- Means sufficient to not impose anxiety about the financial impact of every decision in life, obtained through some form of socially useful, non-abusive employment.
- Access to travel, entertainment, and similar sorts of personal pleasures in reasonable quantity and quality — perhaps including the giving of good things to others such as one’s family and friends or to charity.
- Revenge against one’s enemies. (That one is a joke, and not an original one, either.)
I have difficulty imagining an existence in which I possessed everything on this list which would be unacceptable to me for some reason. The next step, then, is to take a measure of what’s on that list.
The first thing that strikes me about the list is how much of it is founded upon social interaction. The bulk of these criteria for a high-quality life appear to be predicated upon the ability to communicate and meaningfully interact with other people. Happiness seems inherently tied up with one’s relationship with other human beings. Perhaps I’m just that much of an extrovert, but a solitary life does not seem to be one in which happiness is possible. At most, solitude can be tolerated – but it normally cannot lead to real happiness.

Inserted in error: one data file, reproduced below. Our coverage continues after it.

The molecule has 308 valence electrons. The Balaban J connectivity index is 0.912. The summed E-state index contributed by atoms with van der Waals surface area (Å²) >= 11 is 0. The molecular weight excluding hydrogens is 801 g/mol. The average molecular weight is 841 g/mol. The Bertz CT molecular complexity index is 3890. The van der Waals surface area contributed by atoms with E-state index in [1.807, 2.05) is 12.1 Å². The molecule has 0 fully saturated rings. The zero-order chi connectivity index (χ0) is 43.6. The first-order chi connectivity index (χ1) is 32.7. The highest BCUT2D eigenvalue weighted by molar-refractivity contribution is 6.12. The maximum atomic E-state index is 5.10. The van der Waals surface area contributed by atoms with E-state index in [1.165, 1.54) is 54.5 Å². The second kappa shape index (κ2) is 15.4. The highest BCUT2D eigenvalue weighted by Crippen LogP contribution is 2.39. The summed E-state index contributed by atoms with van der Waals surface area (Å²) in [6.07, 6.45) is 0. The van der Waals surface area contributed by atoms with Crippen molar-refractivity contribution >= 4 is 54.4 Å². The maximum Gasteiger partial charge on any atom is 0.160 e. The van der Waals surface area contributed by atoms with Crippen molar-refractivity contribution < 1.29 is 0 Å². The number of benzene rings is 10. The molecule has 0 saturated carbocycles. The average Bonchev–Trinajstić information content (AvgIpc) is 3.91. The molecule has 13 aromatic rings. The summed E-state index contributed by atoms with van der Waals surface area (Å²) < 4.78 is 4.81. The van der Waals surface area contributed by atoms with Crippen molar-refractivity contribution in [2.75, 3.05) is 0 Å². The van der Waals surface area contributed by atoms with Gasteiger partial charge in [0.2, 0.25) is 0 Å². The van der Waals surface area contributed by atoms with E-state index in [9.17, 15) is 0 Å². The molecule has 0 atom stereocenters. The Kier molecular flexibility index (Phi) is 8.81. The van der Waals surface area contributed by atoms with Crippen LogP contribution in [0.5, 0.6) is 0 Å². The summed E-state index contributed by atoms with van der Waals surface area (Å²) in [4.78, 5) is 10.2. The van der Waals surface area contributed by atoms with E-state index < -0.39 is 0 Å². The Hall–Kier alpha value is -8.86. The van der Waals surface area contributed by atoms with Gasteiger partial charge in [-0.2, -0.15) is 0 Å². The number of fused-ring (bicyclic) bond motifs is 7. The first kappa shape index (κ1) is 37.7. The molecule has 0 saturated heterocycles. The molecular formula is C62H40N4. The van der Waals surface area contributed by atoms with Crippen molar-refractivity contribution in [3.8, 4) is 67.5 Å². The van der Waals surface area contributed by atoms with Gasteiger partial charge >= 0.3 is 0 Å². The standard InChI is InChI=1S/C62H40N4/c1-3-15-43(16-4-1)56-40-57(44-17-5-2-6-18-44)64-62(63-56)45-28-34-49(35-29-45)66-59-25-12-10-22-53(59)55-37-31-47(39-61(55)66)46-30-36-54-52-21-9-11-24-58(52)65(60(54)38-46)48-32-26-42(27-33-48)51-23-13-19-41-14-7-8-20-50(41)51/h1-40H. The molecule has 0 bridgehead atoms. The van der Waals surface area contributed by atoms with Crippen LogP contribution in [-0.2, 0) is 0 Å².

It’s not necessarily easy to quantify these things – do you live in a society that rates “4” or a “9” on the “ten-point liberty-meter”? – and some of these criteria are abstract and ill-defined through my lawyer-like reliance on the concept of “reasonability.” What you think of as a reasonable amount of access to entertainment might seem parsimonious to me. A sufficient amount of money to get all this is obviously (and in my formulation, explicitly) a necessary condition, but there is clearly a point beyond which additional money becomes superfluous. By using a weasel-word like “reasonable,” I know I’m being inexact and imprecise, but please forgive me for that, because this sort of exercise is inevitably and inherently inexact and imprecise.